When Your “Person” Isn’t a Person
I was really lonely as a child.
I mean, I had same-species friends – mostly boys at first and then a gal or two – but for some reason I had trouble feeling like there was any real tangible connection there.
I knew I preferred the company of these homo sapiens to other homo sapiens. And I knew they mostly felt the same way. But other than that, this “friendship” thing was kind of a mystery.
All that changed when I turned eight. After a solid 12 months of begging, whining, wheedling, nagging and nonstop one-track-mind commentary, my folks finally caved and got me a parakeet.
Perky and I were instant besties. It was like – effortless. He was in every family photo. We celebrated his birthday just like we celebrated my birthday. His was the first face I saw each morning and the last face I saw each night.
Suddenly, I didn’t feel alone anymore. I had a playmate, a companion, a confidante, a mutual admiration society. There was total trust.
To others, he was clearly “just a bird.” No one else in my immediate family was a “bird person,” so to them, Perky chirped, shrieked or screamed. To me, he talked.
When I left for college, we finally lost touch. I became immersed in surviving my college years, the anorexia, then the bulimia, the never-ending stream of transfers and major changes and meltdowns.
When my mom called me one day to tell me that, at the ripe old age of eleven (VERY old for a parakeet), Perky had passed, I felt little emotion. I don’t remember crying.
Given the level of chaos I had worked myself into at that time, this was probably a good thing.
But today, 23 years after my college graduation and 23 years after Perky’s passing, I still think about him several times a week. I still miss him. I still feel regrets for my short-comings as an eight-year-old birdie mama.
I still wish I had a do-over in certain key areas, given all I know now about proper parronting (parrot + parent) that I didn’t know back then.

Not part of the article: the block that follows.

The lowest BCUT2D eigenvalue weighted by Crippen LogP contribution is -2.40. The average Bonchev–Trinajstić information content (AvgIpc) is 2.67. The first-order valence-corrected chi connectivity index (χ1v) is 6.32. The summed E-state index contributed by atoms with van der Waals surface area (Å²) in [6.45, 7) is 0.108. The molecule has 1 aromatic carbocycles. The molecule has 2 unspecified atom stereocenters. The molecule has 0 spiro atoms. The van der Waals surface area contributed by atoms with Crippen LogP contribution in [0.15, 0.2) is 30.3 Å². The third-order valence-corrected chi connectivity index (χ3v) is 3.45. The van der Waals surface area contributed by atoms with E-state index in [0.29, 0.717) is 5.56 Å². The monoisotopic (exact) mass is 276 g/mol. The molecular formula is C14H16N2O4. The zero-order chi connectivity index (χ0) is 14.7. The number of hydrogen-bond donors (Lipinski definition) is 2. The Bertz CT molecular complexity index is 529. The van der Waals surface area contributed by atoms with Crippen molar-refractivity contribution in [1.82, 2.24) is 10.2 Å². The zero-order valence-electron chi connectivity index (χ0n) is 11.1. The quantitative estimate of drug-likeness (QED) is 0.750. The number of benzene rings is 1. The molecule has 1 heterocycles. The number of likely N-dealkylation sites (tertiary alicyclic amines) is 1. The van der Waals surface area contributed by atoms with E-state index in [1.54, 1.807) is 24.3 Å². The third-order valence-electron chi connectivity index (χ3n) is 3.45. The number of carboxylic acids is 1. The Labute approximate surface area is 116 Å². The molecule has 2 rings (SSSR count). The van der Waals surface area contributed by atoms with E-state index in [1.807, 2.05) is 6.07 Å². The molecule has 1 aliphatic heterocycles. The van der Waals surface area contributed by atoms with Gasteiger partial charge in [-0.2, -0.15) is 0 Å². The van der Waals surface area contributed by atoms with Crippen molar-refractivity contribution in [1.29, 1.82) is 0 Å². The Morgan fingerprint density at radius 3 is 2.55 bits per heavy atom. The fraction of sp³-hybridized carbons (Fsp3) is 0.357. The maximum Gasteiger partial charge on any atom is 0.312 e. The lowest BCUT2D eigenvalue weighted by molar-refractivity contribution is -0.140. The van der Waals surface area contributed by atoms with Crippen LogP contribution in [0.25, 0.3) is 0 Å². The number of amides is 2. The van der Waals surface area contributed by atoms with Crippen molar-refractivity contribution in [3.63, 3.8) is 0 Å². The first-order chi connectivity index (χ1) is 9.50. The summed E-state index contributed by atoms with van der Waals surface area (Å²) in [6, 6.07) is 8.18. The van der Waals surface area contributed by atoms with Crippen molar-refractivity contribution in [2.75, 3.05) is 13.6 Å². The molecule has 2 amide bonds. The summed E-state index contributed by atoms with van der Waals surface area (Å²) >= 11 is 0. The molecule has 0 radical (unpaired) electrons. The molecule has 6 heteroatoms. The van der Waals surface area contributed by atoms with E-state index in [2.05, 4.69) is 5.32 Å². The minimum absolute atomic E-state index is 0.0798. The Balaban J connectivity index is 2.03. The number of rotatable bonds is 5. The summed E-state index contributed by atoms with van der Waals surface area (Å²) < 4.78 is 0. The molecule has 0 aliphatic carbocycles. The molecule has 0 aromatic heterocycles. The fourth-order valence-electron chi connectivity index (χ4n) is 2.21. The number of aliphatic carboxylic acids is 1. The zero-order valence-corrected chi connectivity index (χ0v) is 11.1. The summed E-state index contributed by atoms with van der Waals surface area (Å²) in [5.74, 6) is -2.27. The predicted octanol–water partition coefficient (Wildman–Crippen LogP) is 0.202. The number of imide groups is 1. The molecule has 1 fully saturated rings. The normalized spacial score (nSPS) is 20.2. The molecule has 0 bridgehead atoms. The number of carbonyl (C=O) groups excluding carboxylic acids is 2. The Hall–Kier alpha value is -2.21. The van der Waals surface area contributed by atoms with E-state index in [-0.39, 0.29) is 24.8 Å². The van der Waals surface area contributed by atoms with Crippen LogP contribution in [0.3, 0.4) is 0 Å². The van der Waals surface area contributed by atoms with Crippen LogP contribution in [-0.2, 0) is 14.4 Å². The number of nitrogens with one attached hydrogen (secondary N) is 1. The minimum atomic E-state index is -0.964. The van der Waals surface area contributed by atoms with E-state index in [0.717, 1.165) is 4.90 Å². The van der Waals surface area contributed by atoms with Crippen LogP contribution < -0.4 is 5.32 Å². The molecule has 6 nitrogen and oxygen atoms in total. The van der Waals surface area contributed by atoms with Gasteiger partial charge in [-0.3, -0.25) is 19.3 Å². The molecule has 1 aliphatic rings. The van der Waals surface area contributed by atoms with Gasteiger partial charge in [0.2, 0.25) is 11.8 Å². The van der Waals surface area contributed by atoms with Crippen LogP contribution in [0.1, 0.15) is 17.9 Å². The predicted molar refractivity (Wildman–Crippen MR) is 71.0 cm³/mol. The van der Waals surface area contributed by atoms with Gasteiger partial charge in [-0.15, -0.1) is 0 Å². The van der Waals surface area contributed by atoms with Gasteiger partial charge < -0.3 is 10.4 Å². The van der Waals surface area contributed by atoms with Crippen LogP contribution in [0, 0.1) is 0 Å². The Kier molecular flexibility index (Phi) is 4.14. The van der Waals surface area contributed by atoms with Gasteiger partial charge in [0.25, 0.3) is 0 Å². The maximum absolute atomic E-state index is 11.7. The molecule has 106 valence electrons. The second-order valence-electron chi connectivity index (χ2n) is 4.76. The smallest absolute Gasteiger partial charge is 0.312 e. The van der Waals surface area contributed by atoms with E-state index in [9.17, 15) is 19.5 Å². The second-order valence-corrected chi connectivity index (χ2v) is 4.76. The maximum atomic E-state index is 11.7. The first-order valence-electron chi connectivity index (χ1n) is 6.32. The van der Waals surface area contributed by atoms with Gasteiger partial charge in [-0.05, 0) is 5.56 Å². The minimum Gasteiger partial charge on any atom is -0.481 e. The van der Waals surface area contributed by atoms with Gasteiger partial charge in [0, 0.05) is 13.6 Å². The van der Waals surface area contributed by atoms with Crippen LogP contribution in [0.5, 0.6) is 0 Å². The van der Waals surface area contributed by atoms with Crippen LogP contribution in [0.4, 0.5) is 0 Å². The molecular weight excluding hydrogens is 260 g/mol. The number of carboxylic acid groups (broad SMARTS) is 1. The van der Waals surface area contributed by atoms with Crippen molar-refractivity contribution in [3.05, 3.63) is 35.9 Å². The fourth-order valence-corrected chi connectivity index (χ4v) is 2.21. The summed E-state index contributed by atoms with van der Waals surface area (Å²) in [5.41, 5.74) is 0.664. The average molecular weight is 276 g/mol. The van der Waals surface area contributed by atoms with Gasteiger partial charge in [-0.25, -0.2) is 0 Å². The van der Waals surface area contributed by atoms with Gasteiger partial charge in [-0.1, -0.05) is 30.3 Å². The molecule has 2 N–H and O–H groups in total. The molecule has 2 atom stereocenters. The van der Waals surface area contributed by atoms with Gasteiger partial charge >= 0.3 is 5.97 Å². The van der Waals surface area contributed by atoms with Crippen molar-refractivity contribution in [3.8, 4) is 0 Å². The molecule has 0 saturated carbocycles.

And I still feel so grateful for Perky’s patience, tolerance, compassion, unconditional love and endless eagerness to keep company with me. How did I get so lucky?
Jacob, my first cockatiel, came along much later. He passed after just three years from what was later determined to be a congenital kidney disorder. I didn’t just cry when he passed. I keened. I took his little feathery body out in the back behind our fence, buried it, spoke prayers and screamed out my grief.
And I was never EVER going to go through that kind of grief and loss again, I determined. Ever.
Then my mom called me one day. I was at work. It was around lunchtime. There was a Petsmart just up the road. In the middle of the bird section, Mom informed me, was a brand new open air aviary packed full of cute cockatiel babies.
I was SO mad. I was steaming out my ears with anger. She knew I had vowed never to get another parrot.
But then again, this was my mom we were talking about. She had won prizes for her sales skills as a teenager, way back in the days before anyone had heard words like “email” or “internet.”
Long, grumpy story short, I went to the Petsmart that day at lunch. And that was when I met him.
Pearl was a tiny, frumpy, lumpy bundle of soft grey feathers matted down with baby bird formula (imagine blender-oatmeal poured all over a baby bird and you’ll get a good picture of what I was looking at).
The other cockatiels were all fully fledged (they had all their adult feathers). They were sleek and smooth and oh-so suave. Their confidence dictated always choosing the shortest route to their destination, which frequently meant they trampled right over little Pearl.
We were instant soulmates.
Today, Pearl is 17 years old. He is my mentor and constant companion.
I have already completed his biography, which I titled “Love & Feathers: what a palm-sized parrot has taught me about life, love, and healthy self-esteem” ….mostly because I know he will likely pass before me, and my greatest wish is that he is always with me at least through our stories.
Pearl also has his own blog and website. He is the center of my days and the star in my life. He is my best friend, my soul bird.
I really can’t explain it, though. I mean, I have a longtime boyfriend. I have a human best girl friend, too (every gal needs one of those) and a few other very close friends.
I am very close with my parents. I have two shells, Malti and Bruce, that I am head-over-heels for.
But Pearl is my “person.” He has been since the moment we met, no questions asked (or needed).
Today’s Takeaway: Have you ever had – or do you have now – a non-human best friend? If anyone (like, oh, me, for instance) asked you to describe what the difference is between your non-human best friend and your homo sapiens friends and family, what words would you choose? If you had words to describe it….I am currently at a loss but I’d love to hear your take on it!
Cutts, S. (2017). When Your “Person” Isn’t a Person. Psych Central. Retrieved on February 23, 2018, from https://blogs.psychcentral.com/mentoring-recovery/2017/08/when-your-person-isnt-a-person/